Extend Resources was privileged to host a Cybersecurity Panel Discussion at the IG3 West conference in Newport Beach, California. It featured distinguished panelists and a lively discussion on the topic, “ISO 27701: Leveraging the New Data Privacy Standard for a Competitive Advantage.”

While the big breaches make headlines, it is well known that a cyber-event is an existential threat to small and medium-sized enterprises (SMEs). According to Inc. Magazine, 60 percent of SMEs fold within six months of a cyber-attack. With SMEs becoming an increasing target for hackers – due to their perceived vulnerabilities – data privacy and cybersecurity are top of mind for every organization.

While it is challenging to summarize the breadth and depth of the discussion, it seemed there were five main takeaways.

First, there is a difference between compliance frameworks, standards, and laws.  All three clearly define the policies, procedures, and processes your organization follows in terms of data privacy, information security, and a host of other areas. The difference boils down to three areas: certification, accountability, and penalties.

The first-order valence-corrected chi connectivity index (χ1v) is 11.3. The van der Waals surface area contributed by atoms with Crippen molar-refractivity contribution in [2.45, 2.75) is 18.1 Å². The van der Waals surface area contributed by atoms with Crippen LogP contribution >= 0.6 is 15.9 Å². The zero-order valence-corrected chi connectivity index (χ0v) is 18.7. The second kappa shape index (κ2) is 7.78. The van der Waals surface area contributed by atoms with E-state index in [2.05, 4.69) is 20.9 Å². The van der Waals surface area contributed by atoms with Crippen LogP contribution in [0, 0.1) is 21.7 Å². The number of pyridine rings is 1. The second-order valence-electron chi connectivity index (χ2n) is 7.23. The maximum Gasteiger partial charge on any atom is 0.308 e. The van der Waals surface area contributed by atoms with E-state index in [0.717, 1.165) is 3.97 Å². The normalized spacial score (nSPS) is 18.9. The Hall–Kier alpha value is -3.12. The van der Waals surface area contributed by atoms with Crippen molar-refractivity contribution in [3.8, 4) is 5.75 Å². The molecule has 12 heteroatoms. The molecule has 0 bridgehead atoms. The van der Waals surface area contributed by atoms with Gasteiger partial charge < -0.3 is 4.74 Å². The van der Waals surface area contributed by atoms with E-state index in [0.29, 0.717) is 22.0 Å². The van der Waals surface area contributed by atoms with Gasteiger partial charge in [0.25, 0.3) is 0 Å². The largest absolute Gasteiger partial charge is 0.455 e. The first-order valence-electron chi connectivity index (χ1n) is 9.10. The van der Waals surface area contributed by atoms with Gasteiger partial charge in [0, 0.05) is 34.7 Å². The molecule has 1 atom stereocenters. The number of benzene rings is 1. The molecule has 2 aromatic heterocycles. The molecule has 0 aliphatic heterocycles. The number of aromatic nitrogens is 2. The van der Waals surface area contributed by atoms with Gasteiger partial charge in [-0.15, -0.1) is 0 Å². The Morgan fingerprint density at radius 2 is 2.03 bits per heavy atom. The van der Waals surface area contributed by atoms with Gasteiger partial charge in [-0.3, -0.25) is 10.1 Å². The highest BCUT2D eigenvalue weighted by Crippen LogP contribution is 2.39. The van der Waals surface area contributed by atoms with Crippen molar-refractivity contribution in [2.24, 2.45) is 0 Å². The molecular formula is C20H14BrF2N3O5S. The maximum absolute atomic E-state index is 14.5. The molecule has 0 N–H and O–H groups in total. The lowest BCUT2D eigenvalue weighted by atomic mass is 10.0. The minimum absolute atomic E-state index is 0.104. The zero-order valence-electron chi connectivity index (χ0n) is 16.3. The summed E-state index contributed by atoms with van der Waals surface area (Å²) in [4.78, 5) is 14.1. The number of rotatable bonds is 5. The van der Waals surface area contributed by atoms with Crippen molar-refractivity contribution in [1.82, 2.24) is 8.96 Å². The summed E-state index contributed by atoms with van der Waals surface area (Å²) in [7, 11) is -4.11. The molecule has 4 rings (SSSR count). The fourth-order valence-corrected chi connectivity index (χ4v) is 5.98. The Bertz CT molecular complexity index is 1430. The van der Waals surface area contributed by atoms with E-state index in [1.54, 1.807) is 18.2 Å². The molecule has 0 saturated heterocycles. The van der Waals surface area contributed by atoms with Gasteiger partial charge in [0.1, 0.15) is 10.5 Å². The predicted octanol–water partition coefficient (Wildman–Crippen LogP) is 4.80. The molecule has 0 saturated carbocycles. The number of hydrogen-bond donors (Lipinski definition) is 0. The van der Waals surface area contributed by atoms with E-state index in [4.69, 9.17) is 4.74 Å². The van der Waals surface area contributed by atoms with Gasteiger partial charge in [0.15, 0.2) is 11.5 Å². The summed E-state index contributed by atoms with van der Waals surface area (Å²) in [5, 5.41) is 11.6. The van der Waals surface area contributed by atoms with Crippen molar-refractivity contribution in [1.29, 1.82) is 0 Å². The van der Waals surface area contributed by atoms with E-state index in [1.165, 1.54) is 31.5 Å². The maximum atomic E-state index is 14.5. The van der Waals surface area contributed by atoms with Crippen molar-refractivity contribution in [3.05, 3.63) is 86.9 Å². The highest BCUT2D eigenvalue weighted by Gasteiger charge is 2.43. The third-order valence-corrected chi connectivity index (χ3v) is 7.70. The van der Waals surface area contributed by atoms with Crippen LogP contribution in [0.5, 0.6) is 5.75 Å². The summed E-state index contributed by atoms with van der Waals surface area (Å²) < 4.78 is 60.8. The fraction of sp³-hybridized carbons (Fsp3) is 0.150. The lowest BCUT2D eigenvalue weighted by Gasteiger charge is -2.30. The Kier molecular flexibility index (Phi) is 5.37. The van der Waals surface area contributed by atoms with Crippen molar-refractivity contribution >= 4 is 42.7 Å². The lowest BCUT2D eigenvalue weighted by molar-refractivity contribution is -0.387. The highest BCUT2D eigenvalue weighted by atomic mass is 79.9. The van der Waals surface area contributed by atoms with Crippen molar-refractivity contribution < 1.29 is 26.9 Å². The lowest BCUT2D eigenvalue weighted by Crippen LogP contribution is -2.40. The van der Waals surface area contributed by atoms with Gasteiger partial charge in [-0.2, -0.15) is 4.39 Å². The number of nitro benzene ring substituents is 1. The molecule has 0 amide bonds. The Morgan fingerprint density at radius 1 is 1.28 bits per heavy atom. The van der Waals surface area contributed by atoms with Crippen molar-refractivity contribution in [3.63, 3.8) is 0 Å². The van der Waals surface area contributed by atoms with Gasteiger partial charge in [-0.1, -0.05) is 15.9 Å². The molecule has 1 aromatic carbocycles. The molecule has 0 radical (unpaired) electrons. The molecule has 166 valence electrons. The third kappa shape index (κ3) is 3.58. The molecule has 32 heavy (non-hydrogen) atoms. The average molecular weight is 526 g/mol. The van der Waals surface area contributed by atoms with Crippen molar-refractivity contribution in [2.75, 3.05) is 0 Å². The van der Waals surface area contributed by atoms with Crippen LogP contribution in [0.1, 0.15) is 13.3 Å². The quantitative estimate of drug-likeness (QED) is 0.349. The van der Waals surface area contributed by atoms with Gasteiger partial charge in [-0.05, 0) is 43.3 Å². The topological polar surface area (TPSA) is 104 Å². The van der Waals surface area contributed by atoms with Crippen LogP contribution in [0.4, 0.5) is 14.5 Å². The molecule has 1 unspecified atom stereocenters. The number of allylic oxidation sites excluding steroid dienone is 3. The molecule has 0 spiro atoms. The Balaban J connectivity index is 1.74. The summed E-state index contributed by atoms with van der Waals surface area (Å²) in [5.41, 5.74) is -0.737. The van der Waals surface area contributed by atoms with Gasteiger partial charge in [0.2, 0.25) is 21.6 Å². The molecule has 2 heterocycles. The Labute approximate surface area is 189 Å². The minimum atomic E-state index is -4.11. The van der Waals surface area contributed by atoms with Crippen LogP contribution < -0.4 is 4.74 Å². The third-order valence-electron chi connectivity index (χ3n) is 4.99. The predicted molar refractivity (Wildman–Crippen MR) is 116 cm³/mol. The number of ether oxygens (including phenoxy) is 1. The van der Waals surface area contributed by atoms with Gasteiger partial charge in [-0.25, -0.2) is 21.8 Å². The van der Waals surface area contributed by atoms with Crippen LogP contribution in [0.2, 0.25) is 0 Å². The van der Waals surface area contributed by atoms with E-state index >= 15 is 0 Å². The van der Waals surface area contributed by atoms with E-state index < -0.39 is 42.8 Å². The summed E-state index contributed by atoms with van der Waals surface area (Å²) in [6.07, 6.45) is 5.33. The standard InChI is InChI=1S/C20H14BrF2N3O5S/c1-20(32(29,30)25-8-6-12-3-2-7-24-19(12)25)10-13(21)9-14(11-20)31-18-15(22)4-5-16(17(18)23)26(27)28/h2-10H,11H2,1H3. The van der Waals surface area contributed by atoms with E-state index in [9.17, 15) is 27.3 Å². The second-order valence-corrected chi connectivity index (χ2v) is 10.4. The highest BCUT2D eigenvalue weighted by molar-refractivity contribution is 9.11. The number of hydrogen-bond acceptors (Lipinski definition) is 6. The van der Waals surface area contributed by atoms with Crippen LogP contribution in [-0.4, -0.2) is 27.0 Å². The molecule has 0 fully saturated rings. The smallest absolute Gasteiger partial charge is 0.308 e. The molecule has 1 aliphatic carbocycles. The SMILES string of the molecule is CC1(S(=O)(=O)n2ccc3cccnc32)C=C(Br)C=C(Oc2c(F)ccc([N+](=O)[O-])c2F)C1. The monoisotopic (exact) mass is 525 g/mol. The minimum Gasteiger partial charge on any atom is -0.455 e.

• Frameworks are guidelines for operational behavior. Compliance frameworks are adopted voluntarily and do not involve the use of third-party audits or certification. Organizations hold themselves accountable to a framework and typically analyze performance sporadically, such as after an adverse event. NIST and COBIT are examples of information security frameworks.
  • Standards are set by a body, such as the International Organization for Standardization (ISO), to create specifications for products, services, and systems designed to ensure quality, safety, and efficiency. Also adopted voluntarily, organizations can become certified in a standard to demonstrate the quality of their program. Certification requires the development of an operational management system along with ongoing audits by a third-party registrar. ISO 27001 and 27701 are examples of information security and data privacy standards, respectively.